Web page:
Appoint a crisis response leader

An effective crisis response plan usually involves an executive task force, which is a good thing. But when the stuff hits the fan, it’s crucial to move quickly.  Too often, precious minutes and hours tick away while a company’s management team or Board struggles with how to respond to a business-threatening emergency. A single decision-maker, usually the CEO or a chief communications officer, should take a leadership role in these cases. In a true crisis, there may not be a 100% “right” or “wrong” decision; the reality is more like shades of gray.  It’s more important to be swift and decisive than to be perfect. The enemy of the best crisis-proof response isn’t always a bad decision, but a late decision because paralysis has taken hold.

Have a top-notch media spokesperson at the ready

The crisis media spokesperson is usually not the same person as the crisis response leader. Any organization vulnerable to a high-stakes reputation threat should also have a trained media spokesperson so that if a situation does blow up, they’re prepared to respond quickly to media inquiries or explain a potentially complicated situation.  In my experience, advance preparation and formal media training are helpful, and periodic refreshers are a great idea, but there are simply some individuals who are born for this work.  There’s a skill to handling incoming questions under stress and within severe time constraints that I’m convinced is innate, not acquired.  Pro-tip: your best media spokesperson may not be your CEO.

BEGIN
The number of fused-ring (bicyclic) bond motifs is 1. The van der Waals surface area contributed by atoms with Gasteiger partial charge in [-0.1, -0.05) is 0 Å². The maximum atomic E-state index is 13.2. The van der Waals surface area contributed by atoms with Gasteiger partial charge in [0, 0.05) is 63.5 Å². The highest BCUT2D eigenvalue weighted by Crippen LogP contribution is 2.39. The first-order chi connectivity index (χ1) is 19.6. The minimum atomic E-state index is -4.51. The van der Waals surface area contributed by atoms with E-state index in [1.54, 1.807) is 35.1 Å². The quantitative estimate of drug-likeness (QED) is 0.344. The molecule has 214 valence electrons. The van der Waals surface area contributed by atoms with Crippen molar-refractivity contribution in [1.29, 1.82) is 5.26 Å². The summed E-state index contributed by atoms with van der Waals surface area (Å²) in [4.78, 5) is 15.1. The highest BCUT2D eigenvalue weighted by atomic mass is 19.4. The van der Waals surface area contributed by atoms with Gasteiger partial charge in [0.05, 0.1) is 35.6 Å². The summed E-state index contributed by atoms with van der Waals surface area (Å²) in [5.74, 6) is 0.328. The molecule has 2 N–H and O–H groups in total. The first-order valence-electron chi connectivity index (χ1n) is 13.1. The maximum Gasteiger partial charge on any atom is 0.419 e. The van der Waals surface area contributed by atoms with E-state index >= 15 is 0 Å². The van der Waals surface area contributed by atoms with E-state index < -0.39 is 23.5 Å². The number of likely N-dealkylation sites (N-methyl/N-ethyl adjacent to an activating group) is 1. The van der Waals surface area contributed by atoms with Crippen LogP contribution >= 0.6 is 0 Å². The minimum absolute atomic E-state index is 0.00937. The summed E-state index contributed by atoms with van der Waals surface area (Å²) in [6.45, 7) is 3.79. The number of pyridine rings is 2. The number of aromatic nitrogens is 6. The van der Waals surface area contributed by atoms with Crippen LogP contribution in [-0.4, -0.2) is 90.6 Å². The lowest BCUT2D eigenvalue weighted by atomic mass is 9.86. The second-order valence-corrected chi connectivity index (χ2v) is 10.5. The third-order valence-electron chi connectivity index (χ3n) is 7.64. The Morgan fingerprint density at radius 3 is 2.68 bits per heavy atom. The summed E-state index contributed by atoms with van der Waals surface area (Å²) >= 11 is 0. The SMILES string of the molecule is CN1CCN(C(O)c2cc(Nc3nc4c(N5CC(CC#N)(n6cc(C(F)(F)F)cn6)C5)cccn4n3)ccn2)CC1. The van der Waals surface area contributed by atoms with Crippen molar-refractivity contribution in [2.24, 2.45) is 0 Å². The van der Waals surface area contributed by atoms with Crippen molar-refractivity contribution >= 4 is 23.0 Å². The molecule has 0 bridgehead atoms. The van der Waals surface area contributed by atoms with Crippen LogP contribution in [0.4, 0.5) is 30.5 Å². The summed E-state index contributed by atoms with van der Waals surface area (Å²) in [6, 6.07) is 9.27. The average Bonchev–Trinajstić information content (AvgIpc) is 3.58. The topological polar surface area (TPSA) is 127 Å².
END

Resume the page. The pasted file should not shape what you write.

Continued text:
Plan for a comeback

Sometimes crisis lemons make PR lemonade. A smart response to a negative situation can evoke public sympathy and even give a brand currency.  The celebrated example is another airline debacle―the JetBlue “Valentine’s Day massacre” of a decade ago.  JetBlue misjudged a weather emergency and was ultimately forced to ground scores of flights during an epic snowstorm. The debacle affected over 100,000 passengers and socked the airline with a blizzard of negative press. Part of its response to the meltdown was its famous Customer Bill of Rights—a coda that was covered nearly as widely as the original flight fiasco.

The Bill of Rights called for passenger compensation for a variety of departure and ground delays and – in a prescient move – also outlined reimbursement procedures for bumped passengers.  JetBlue’s response is now a Harvard Business School case study, and, according to HBS associate professor Robert Huckman, it probably came out of the crisis better off than it was before, in terms of public perception. Explains Huckman, “There are many ways for a growing company to improve; going through a crisis is not necessarily the easiest path to take, but it does force an organization to evaluate its operating processes rapidly and decide where it needs to create greater formalization or structure.”
An earlier version of this post appeared in the AMA Executive Circle blog.